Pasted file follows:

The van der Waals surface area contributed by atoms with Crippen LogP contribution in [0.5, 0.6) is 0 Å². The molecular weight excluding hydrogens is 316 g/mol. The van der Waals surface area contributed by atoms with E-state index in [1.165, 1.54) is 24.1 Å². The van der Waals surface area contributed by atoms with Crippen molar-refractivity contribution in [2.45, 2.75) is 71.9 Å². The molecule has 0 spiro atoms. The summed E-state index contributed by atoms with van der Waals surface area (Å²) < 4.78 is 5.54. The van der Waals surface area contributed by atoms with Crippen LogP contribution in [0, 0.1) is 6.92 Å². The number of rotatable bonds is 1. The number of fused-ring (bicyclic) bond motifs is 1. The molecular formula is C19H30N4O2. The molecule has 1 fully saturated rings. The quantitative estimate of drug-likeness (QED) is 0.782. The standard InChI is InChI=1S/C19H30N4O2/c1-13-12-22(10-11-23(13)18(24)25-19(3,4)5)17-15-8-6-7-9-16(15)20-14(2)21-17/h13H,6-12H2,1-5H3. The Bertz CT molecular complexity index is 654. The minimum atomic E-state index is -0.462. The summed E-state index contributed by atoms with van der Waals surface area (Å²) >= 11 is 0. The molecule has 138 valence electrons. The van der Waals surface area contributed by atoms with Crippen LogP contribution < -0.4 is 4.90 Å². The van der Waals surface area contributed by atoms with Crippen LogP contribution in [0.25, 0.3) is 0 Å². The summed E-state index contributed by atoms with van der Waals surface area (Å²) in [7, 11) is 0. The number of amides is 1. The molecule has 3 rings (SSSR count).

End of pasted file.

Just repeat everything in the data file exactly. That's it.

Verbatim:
The van der Waals surface area contributed by atoms with Crippen LogP contribution in [0.5, 0.6) is 0 Å². The molecular weight excluding hydrogens is 316 g/mol. The van der Waals surface area contributed by atoms with E-state index in [1.165, 1.54) is 24.1 Å². The van der Waals surface area contributed by atoms with Crippen molar-refractivity contribution in [2.45, 2.75) is 71.9 Å². The molecule has 0 spiro atoms. The summed E-state index contributed by atoms with van der Waals surface area (Å²) < 4.78 is 5.54. The van der Waals surface area contributed by atoms with Crippen LogP contribution in [0, 0.1) is 6.92 Å². The number of rotatable bonds is 1. The number of fused-ring (bicyclic) bond motifs is 1. The molecular formula is C19H30N4O2. The molecule has 1 fully saturated rings. The quantitative estimate of drug-likeness (QED) is 0.782. The standard InChI is InChI=1S/C19H30N4O2/c1-13-12-22(10-11-23(13)18(24)25-19(3,4)5)17-15-8-6-7-9-16(15)20-14(2)21-17/h13H,6-12H2,1-5H3. The Bertz CT molecular complexity index is 654. The minimum atomic E-state index is -0.462. The summed E-state index contributed by atoms with van der Waals surface area (Å²) >= 11 is 0. The molecule has 138 valence electrons. The van der Waals surface area contributed by atoms with Crippen LogP contribution < -0.4 is 4.90 Å². The van der Waals surface area contributed by atoms with Crippen LogP contribution in [0.25, 0.3) is 0 Å². The summed E-state index contributed by atoms with van der Waals surface area (Å²) in [7, 11) is 0. The number of amides is 1. The molecule has 3 rings (SSSR count).